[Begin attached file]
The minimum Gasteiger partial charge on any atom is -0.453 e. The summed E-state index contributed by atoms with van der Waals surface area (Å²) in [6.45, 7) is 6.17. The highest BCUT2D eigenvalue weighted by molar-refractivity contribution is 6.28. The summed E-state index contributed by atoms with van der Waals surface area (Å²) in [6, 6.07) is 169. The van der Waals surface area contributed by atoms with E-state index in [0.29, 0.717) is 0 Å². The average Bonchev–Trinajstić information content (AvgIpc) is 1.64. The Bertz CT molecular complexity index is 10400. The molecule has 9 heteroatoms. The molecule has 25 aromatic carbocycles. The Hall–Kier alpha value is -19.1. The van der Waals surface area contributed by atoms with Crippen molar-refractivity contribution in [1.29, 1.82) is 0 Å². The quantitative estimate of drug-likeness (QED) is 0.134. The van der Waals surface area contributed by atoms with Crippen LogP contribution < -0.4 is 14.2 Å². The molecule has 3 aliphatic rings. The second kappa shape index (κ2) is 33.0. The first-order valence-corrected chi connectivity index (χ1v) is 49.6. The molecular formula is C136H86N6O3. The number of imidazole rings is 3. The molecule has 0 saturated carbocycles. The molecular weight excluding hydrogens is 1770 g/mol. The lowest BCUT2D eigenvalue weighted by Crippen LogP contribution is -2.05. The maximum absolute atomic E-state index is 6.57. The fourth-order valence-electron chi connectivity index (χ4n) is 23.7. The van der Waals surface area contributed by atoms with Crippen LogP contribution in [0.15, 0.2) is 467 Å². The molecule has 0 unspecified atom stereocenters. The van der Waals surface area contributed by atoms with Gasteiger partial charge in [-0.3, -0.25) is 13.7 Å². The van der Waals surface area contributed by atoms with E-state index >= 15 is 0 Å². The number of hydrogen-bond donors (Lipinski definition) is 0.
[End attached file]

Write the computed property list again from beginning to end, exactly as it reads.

The minimum Gasteiger partial charge on any atom is -0.453 e. The summed E-state index contributed by atoms with van der Waals surface area (Å²) in [6.45, 7) is 6.17. The highest BCUT2D eigenvalue weighted by molar-refractivity contribution is 6.28. The summed E-state index contributed by atoms with van der Waals surface area (Å²) in [6, 6.07) is 169. The van der Waals surface area contributed by atoms with E-state index in [0.29, 0.717) is 0 Å². The average Bonchev–Trinajstić information content (AvgIpc) is 1.64. The Bertz CT molecular complexity index is 10400. The molecule has 9 heteroatoms. The molecule has 25 aromatic carbocycles. The Hall–Kier alpha value is -19.1. The van der Waals surface area contributed by atoms with Crippen molar-refractivity contribution in [1.29, 1.82) is 0 Å². The quantitative estimate of drug-likeness (QED) is 0.134. The van der Waals surface area contributed by atoms with Crippen LogP contribution < -0.4 is 14.2 Å². The molecule has 3 aliphatic rings. The second kappa shape index (κ2) is 33.0. The first-order valence-corrected chi connectivity index (χ1v) is 49.6. The molecular formula is C136H86N6O3. The number of imidazole rings is 3. The molecule has 0 saturated carbocycles. The molecular weight excluding hydrogens is 1770 g/mol. The lowest BCUT2D eigenvalue weighted by Crippen LogP contribution is -2.05. The maximum absolute atomic E-state index is 6.57. The fourth-order valence-electron chi connectivity index (χ4n) is 23.7. The van der Waals surface area contributed by atoms with Crippen LogP contribution in [0.15, 0.2) is 467 Å². The molecule has 0 unspecified atom stereocenters. The van der Waals surface area contributed by atoms with Gasteiger partial charge in [-0.3, -0.25) is 13.7 Å². The van der Waals surface area contributed by atoms with E-state index >= 15 is 0 Å². The number of hydrogen-bond donors (Lipinski definition) is 0.